Aspen debuts composting of restaurant food waste |

Aspen debuts composting of restaurant food waste

Janet Urquhart
The Aspen Times
Aspen, CO Colorado
Janet Urquhart The Aspen Times

ASPEN – Two area restaurants are the inaugural participants in a new city of Aspen initiative to capture and recycle a long overlooked component of the community’s waste stream – food scraps.

Bumps, the base-area restaurant at Buttermilk, and the Snowmass Club’s food service operations began segregating food scraps and other compostable materials last weekend for a pilot program that will feature the debut of a giant, custom-made food grinder at the Pitkin County Landfill.

The grinder, purchased with a $94,000 state grant, is due to arrive in mid-January. It will hold 19 cubic yards of material, mixing and breaking it up into smaller pieces. Until it arrives, landfill operators will use other equipment to deal with the food and paper scraps produced by the fledgling program.

Food recycling is hardly new, and haulers in many communities pick up compostable materials, placed in separate bins, in the same way that haulers in Aspen currently collect recyclable containers, newspapers and garbage placed at the curb, according to Ashley Cantrell, environmental health specialist for the city.

But rather that start with a residential program, Aspen will focus first on its many restaurants, she said.

“We wanted to start with the restaurants because that’s our biggest bang for the buck,” she said. “About 30 percent of what we’re throwing away is compostable. At a restaurant, it’s up to 70 percent.”

Cantrell knows this for a fact after she and landfill personnel undertook some messy scientific research in preparation for launching the program. Large trash compactors, hauled to the landfill from various establishments around town, were dumped onto a tarp so the contents could be sorted by hand and weighed.

According to Cantrell, 73 percent of the contents of one compactor were compostable. That’s material that doesn’t have to be buried with true garbage; separating it out will add to the operational life of the landfill.

Bumps and the Snowmass Club have been provided with separate bins inside their kitchens, where workers put the compostable material. Cantrell has worked with the staffs at both establishments, instructing participants – in Spanish and English – on what can and can’t go in the composting bins.

Both places were ideal choices for starting up composting programs because they have enough space outside for a separate Dumpster or compactor that is devoted to the food scraps and other appropriate waste. The logistics of composting at establishments with limited space in Aspen’s downtown alleyways may prove a bigger challenge.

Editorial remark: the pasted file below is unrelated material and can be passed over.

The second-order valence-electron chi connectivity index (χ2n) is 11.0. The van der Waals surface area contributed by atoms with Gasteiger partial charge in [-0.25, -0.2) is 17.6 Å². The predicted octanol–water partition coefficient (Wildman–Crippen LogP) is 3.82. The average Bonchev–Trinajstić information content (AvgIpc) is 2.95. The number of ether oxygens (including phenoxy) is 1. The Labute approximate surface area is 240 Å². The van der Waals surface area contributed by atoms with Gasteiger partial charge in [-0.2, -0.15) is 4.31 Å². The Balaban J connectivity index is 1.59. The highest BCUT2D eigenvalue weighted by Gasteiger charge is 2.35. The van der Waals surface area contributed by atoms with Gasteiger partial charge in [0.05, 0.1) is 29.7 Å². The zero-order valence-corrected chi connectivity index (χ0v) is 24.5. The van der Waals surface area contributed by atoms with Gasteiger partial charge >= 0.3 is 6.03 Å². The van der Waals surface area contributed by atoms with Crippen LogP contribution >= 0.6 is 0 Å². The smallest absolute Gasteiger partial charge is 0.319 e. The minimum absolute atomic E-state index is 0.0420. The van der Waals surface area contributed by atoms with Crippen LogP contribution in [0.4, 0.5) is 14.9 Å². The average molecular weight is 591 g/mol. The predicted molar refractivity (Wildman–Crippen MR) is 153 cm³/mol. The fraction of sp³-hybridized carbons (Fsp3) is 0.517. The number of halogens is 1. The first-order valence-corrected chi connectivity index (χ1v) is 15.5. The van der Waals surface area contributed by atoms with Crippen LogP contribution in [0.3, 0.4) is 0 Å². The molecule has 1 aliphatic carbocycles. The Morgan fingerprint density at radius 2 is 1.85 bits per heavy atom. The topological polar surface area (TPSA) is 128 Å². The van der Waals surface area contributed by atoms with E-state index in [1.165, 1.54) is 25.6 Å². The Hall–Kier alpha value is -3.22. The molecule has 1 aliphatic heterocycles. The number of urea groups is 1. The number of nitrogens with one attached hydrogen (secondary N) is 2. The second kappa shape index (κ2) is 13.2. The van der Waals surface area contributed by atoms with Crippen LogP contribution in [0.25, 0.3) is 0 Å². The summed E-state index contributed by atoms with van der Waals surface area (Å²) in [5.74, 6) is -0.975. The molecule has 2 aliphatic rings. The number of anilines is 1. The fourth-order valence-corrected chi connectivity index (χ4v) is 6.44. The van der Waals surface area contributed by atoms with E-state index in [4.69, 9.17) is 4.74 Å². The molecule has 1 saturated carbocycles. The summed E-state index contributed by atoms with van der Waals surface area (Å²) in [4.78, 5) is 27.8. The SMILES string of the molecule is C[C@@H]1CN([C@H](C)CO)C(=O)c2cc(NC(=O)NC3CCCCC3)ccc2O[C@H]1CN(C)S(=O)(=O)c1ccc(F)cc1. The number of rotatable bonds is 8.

At Bumps, general manager Henrietta Oliver said she’s been checking the composting bins regularly. So far, employees have been conscientiously putting in only the items that are suitable for composting, she said.

“I think the ease of it has surprised me – how it’s been embraced by all the employees as a positive thing,” she said.

Oliver is hoping the program results in a decrease in the restaurant’s trash-hauling costs.

The landfill charges less to haulers to drop off compostables than it does to dump trash there, so a restaurant that reduces its trash output could save money, Cantrell explained. Local haulers have agreed to pass on the savings to participating restaurants, she said.

Compostable material includes not only food scraps, including meat and bones, but also plain paper products such as paper plates and napkins, and cardboard items such as milk and egg cartons.

The no-nos include metals, glass, Styrofoam, plastic-coated plates and cups, and liquids. Food liquids are compostable, but it makes more sense to put them down the drain, given that they’re messy and heavy, Cantrell said. Haulers pay by weight to drop off loads at the landfill.

The landfill already composts materials such as yard waste and wood chips, mixing them with “biosolids” from the city sanitation plant to produce compost – a nutrient-rich loam that is used as a soil additive. It will sell for $34 per cubic yard starting next year. The food waste will be mixed in with the other materials in the composting operation.

Cantrell hopes to sign on another restaurant or two for the program this winter, and see it swell to a dozen or so participants next summer. City Market, once it’s done with its remodeling project, wants to get involved, as well, she said.

Once enough restaurants join the program, it will make economic sense for a hauler to establish a new route, just to pick up the compostable waste, according to Cantrell.

The ultimate goal, of course, is a community-wide composting program that involves both restaurants and residents.

Aspen’s black bear population, which has been known to raid the trash, could be a complicating factor, Cantrell conceded, but all of the food waste that would be diverted from the garbage is going into containers in alleyways now anyway. Keeping compostables locked up, in bear-proof containers, will be as critical as securing garbage is presently, she said.

“We’ll just have to be more vigilant,” she said.

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